Is there such a thing as the ‘mass reception’ of an artwork?

I’ve just cut the first few pages out of a notebook, to re-purpose it. One of those pages is a couple of sentences of musings/the start of an argument about an issue I’ve often thought about. They start to explain why I always resist making an objective/subjective distinction in talking about art, and why engagement with art has to, I think, operate at the level/scale it does. Here is what I wrote (partly being transcribed here so I can throw the piece of paper away):

In order for its meaning to be released/realised, for it to become the kind of thing it is designed to be, an artwork has to react with a human brain. In a sense, then, there is no such thing as ‘mass reaction/reception’, only an agglomeration of individual responses. The individual experience is an ineliminable part of the way artworks come to have meaning.


Is it irrational to feel personally attached to the people who make the art one loves?

This post is a response to a blog post and a vlog post by my friend Matthew, over on his new blog, Pateman’s Ponderings. Those posts were prompted by the various reactions to Kai Cole’s publication of her account of her ex-husband Joss Whedon’s infidelity. I have no interest in contributing to that debate specifically, but as someone with Romantic and even auteurist leanings, I did want to respond briefly to some of the theoretical foundations upon which Matthew rests his response/metaresponse.

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A comprehensively adequate interpretive account of a given work of art would take in, synoptically, its phenomenal effects (tone, style, theme, formal organization), locate it in a cultural context, explain that cultural context as a particular organization of the elements of human nature within a specific set of environmental conditions (including cultural traditions), register the responses of readers, describe the sociocultural, political, and psychological functions the work fulfills, locate those functions in relation to the evolved needs of human nature, and link the work comparatively with other artistic works, using a taxonomy of themes, formal elements, affective elements, and functions derived from a comprehensive model of human nature.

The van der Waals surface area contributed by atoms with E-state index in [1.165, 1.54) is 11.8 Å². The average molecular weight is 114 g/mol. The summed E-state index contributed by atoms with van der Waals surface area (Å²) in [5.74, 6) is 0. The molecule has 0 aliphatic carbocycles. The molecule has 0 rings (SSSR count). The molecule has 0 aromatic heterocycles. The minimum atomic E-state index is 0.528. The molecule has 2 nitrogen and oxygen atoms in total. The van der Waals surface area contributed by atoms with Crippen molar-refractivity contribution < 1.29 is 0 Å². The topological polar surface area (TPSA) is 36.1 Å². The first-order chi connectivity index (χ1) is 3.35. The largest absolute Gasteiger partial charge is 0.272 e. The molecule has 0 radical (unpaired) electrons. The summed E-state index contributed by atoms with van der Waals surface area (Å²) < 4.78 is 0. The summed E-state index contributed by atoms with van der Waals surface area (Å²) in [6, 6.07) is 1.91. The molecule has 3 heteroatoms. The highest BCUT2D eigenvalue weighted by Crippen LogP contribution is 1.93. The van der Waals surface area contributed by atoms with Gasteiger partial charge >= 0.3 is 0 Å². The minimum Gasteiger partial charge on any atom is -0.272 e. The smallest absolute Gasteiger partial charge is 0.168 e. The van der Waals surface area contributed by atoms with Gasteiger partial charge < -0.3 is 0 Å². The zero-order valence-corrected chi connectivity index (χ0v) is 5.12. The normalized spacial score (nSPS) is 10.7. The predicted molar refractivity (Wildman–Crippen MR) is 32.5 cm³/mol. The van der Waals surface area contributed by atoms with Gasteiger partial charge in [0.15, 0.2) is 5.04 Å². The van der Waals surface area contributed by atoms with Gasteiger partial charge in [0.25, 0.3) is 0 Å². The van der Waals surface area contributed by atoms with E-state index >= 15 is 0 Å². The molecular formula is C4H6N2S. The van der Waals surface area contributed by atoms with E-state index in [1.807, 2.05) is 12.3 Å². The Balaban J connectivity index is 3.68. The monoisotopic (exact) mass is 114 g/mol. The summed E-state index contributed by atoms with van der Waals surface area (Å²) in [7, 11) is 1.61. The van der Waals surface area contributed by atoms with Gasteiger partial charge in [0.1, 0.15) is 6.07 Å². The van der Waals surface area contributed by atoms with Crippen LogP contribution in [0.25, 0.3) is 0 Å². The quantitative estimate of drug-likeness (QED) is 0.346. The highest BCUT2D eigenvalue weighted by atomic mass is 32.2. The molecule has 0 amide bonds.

Joseph Carroll. Reading Human Nature: Literary Darwinism in Theory and Practice. SUNY Press, 2011.

Criticism is the systematic reading (that is, evaluation) of texts. Like all other activities, it takes place in the present. Like all other critical activities, it presupposes a principled attitude to the politics which constitute the present. The business of the film critic is to arrive at an understanding, on the basis of that attitude – which ought to be as alert and as conscious as possible – of what is of value in the past and present of the cinema, and to ensure that this value is recognized for what it is, and has the influence it ought to have, now.

Andrew Britton. Britton on Film: The Complete Film Criticism of Andrew Britton. ed. Barry Keith Grant. Wayne State University Press, 2009.